Staying Connected amidst Social Distancing

  • Published
  • By Bo Joyner

There are usually dozens of people packed into the main conference room at Air Force Reserve Command headquarters here for AFRC’s quarterly Community Action Board meetings. Dozens more from across the country participate via video teleconference.

For the latest meeting in early April, it was teleconference or phone-in only as Lt Gen. Richard Scobee, AFRC commander, and his wife, Janis, led the CAB from AFRC’s much smaller – and much emptier – executive conference room, due to COVID-19 social distancing requirements.

The CAB is a senior leader-driven forum to identify and resolve quality of life issues impacting Total Force readiness, incorporating the comprehensive Airmen fitness framework. The CAB promotes collaboration among helping agencies to reduce redundancies, identify gaps in service, and develop and implement local solutions to support the Total Force.

“I want to stress how important it is that we keep the lines of communication open during these difficult times,” the general said in kicking off the meeting. “And making sure we keep communicating with our spouses and family members during this pandemic is just as important as maintaining the lines of communication between our military members.”

Mrs. Scobee stressed the importance of staying connected during these days of social distancing. “Now, more than ever, it’s vital that we make sure everyone knows they are a part of the team,” she said. “Take the extra time to check on the people close to you, both at work and away from the job, to make sure they are doing OK.”

She said the Key Spouse program is one avenue to connectedness. The Key Spouse program is an official Air Force unit family readiness element designed to enhance readiness, strengthen personal and family resilience, and help foster a sense of community among Airmen and families.

Key Spouses and Key Spouse mentors serve as liaisons by bridging communication gaps, providing informal support as needed, and administering ongoing awareness of community resources. The AFRC Key Spouse Facebook page, is the command’s communication resource for helpful information for military members, spouses and their families during the COVID-19 pandemic.

“Leaders, Airmen and spouses, please reach out to your Key Spouses,” General Scobee said. “This is the time the Key Spouse program shines. Our spouses are ready to support Airmen and their families any way possible through this pandemic.”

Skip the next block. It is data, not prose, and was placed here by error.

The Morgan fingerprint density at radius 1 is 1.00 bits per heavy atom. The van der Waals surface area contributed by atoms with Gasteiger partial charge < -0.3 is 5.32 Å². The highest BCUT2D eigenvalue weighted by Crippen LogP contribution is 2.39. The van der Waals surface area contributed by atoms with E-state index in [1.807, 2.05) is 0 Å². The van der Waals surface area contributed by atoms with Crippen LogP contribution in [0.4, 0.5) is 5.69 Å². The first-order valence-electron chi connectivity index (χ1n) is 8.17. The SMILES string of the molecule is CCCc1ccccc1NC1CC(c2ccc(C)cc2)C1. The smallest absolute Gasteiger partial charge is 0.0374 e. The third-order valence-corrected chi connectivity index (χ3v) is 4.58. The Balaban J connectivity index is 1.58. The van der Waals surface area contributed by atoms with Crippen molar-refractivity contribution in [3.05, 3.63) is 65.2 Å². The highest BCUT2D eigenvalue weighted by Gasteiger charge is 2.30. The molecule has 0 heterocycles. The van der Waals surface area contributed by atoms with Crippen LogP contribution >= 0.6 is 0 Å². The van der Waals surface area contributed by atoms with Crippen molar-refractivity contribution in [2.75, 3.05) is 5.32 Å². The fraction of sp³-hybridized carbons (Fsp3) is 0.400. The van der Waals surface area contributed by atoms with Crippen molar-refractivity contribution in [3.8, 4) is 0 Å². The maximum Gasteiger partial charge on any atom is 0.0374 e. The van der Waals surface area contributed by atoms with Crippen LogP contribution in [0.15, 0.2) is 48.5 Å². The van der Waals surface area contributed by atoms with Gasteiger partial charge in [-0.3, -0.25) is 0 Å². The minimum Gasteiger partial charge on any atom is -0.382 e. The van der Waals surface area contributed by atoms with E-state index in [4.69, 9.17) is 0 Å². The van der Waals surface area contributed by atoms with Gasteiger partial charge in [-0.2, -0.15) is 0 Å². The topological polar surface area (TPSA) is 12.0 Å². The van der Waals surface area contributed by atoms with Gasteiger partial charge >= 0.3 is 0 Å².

Here are a few additional recommendations for staying socially connected while socially distancing:

• Make a phone call or two. With all the digital options available today, making a simple phone call may seem old fashioned. But hearing someone else’s voice might just be enough to lift both your spirits. The 911th Airlift Wing, Pittsburgh International Airport Air Reserve Station, Pennsylvania, has instituted a “phone tree” system to promote connectedness among its members. Participants call some people they know in their unit and some they don’t know to both check on the welfare of others and lay the groundwork for new friendships.

• Connect digitally. While modern technology has often been accused of promoting isolation, during social distancing it can actually help build community and prevent feelings of loneliness. Social media platforms and collaboration tools, like Zoom, Facebook, WhatsApp, Instagram and others, provide tools to communicate with people, and learn and share ideas and skills. Just make sure you make the most of your time on-line by interacting with people and groups who use the platforms in a positive way.

• Take a class or attend an event virtually. Hosts of schools and attractions, like zoos and museums, are providing opportunities for people to take their classes or enjoy their services virtually. Most are making these online services, classes and attractions available for free.

“Throughout the COVID-19 pandemic, our No. 1 priority has always been to take
care of Americans, our Airmen and their families,” General Scobee said. “That priority has not changed. And one way we are doing that is by making sure every person who is a part of the Air Force Reserve team practices the appropriate social distancing, but stays fully connected with their friends, families, work families and wingmen.”